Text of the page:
One week after the verbal vociferations between the Iranian and US presidents, President Trump surprised everyone by announcing he was ready to talk to Hassan Rouhani with no pre-conditions. He made his remarks at a time when, a week beforehand, President Rouhani had said that war with Iran would be the mother of all wars and warned Trump not to twist the lion’s tail. Trump also tweeted his reaction by warning Rouhani never to threaten the United States. But now, he is talking of unconditional talks with Iran anywhere, anytime Iran is ready. This offer has met with various reactions in Iran. The Persia Digest reporter has interviewed Trita Parsi, NIAC President Emeritus, on the tensions building up between Iran and the US over the last weeks, and Trump’s offer of talks with Iran with no pre-conditions. You can read the interview here.
Some experts believe that Trump intends to bring Iran to the negotiating table by intensifying verbal attacks, as it did with North Korea. Trump had said that if it did not attack the North Korean leader verbally, he would never had conducted talks with him. Can the intensification of verbal tensions between Iran and the United States be the start of negotiations between the two?
That may very well be Trump’s intent, but there are many reasons to believe the Iranian case will play out very differently. First of all, none of Trump’s close advisors favor diplomacy with Iran. Neither do Washington’s allies in the Middle East – in fact, they favor war or the destabilization of Iran. And they have significant influence in Washington. Thirdly, Iran has politics unlike North Korea, where Kim Jong Un can singlehandedly make decisions without facing internal political resistance. Moreover, Trump appears to think that pressure alone can force Iran to back down. Obama thought that too at first, but then realized he had to offer concessions to get concessions. Trump seems to get his Iran analysis from Benjamin Netanyahu, who argues solely for pressure precisely because he wants a US-Iran war.
Some experts have assessed the current situation as having the highest potential for military confrontation between Iran and the US. Is there a possibility of military confrontation between the two, especially if Iran is faced with obstacles in selling its oil?
Yes. The situation is very tense and even though Trump may not desire a war, the path that he is on – pressure and sanctions – will at some point elicit a strong response from Iran. Perhaps in the Persian Gulf. Perhaps elsewhere. The US and Iran will then easily get stuck in an escalatory cycle that can lead to war.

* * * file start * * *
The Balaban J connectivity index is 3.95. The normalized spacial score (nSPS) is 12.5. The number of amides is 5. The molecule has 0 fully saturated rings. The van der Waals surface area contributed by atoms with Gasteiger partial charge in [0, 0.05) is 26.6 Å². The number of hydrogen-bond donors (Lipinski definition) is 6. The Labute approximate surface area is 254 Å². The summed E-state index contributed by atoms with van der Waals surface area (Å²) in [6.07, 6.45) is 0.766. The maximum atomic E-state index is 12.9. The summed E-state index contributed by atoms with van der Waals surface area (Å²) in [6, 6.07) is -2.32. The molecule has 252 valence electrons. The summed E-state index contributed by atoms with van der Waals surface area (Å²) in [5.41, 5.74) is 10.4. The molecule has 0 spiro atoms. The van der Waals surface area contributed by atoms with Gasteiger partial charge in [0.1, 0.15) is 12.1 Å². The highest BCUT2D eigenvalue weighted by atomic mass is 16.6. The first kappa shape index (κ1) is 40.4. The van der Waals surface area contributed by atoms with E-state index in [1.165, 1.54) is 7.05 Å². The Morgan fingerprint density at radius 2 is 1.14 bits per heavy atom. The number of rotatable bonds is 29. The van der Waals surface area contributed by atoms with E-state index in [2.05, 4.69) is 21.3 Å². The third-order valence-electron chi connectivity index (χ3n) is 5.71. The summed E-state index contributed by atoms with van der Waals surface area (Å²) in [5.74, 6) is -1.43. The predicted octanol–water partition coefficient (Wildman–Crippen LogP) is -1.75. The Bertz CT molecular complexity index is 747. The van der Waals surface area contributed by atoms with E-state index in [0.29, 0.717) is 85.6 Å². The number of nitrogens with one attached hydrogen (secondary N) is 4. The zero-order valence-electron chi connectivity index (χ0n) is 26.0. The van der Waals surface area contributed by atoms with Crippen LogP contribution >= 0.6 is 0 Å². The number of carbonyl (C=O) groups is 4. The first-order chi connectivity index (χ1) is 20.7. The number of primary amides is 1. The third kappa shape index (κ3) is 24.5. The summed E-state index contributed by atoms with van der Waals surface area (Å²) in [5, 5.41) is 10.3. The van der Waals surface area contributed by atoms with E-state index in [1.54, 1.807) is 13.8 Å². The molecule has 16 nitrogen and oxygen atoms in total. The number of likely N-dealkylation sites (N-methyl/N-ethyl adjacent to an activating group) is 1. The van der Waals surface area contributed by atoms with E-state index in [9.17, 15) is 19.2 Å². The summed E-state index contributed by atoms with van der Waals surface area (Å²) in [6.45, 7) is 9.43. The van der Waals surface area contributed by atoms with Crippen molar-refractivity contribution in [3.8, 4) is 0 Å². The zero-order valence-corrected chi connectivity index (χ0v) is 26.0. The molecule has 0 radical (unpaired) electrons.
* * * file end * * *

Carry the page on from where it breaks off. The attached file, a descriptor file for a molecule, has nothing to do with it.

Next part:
Faced with the pressures of public opinion, Trump was forced to withdraw from the issue of separating children from their illegal immigrant parents. Can public opinion prevent a military confrontation between Iran and the US?
Yes, it certainly can. But if the Republicans continue to control both the House and the Senate, it will be more difficult to translate public opinion and pressure into effective political capital.
The Trump Administration has shown that it has planned a special role for The People’s Mojahedin Organization of Iran or the Mojahedin-e Khalq (MEK). This Organization has no public support in Iran. Why is Trump so interested in this group (even more so than the royalists supporting the last Shah of Iran’s family)?
The support for the MEK is partly because the terrorist organization has bought itself into the American political system through massive donations. But it is also because some favor neither war nor regime change, but rather regime collapse. That is, rather than replacing the government in Iran with another regime, the aim is to replace it with chaos. That would lead to massive instability in Iran and potentially a civil war. Under such circumstances, Iran’s energy will be consumed internally and it will be disabled from projecting power externally or to pose a challenge to US allies like Israel and Saudi Arabia. For this scenario, the MEK can be useful precisely because of its expertise in terrorism.
Trump’s Secretary of State had earlier announced 12 demands as a new US Strategy for talks with Iran. Recently, President Trump said he was ready for negotiations without preconditions. Is this a step down for Trump or just a trap to bring Iran to the negotiating table and impose his demands then?
I think it reflects a division between Pompeo and Trump. Trump may very well really want to get a deal and once at the table he may show significant flexibility precisely because he so strongly desires being seen as a deal maker. But Bolton and Pompeo clearly oppose diplomacy and only seek Iran’s capitulation.
What answer must Iran give to Trump’s proposal of unconditional talks? It seems Trump is trying to portray himself as a proponent of diplomacy and talks. Can negotiations with Trump achieve any benefits for Iran?
It is not unclear negotiations with Trump can lead to a lasting deal. He relishes on being unreliable and is untrustworthy. But at the same time, not speaking directly to Trump leaves him only listening to Saudi Arabia and Israel. Any dialogue with Trump will likely spread panic in Riyadh and Tel Aviv – precisely because they know they cannot trust Trump. At a minimum, that can create tensions and mistrust within the US-UAE-Saudi-Israeli alliance against Iran.
Trita Parsi is author of Losing an Enemy – Obama, Iran and the Triumph of Diplomacy and President Emeritus of the National Iranian American Council.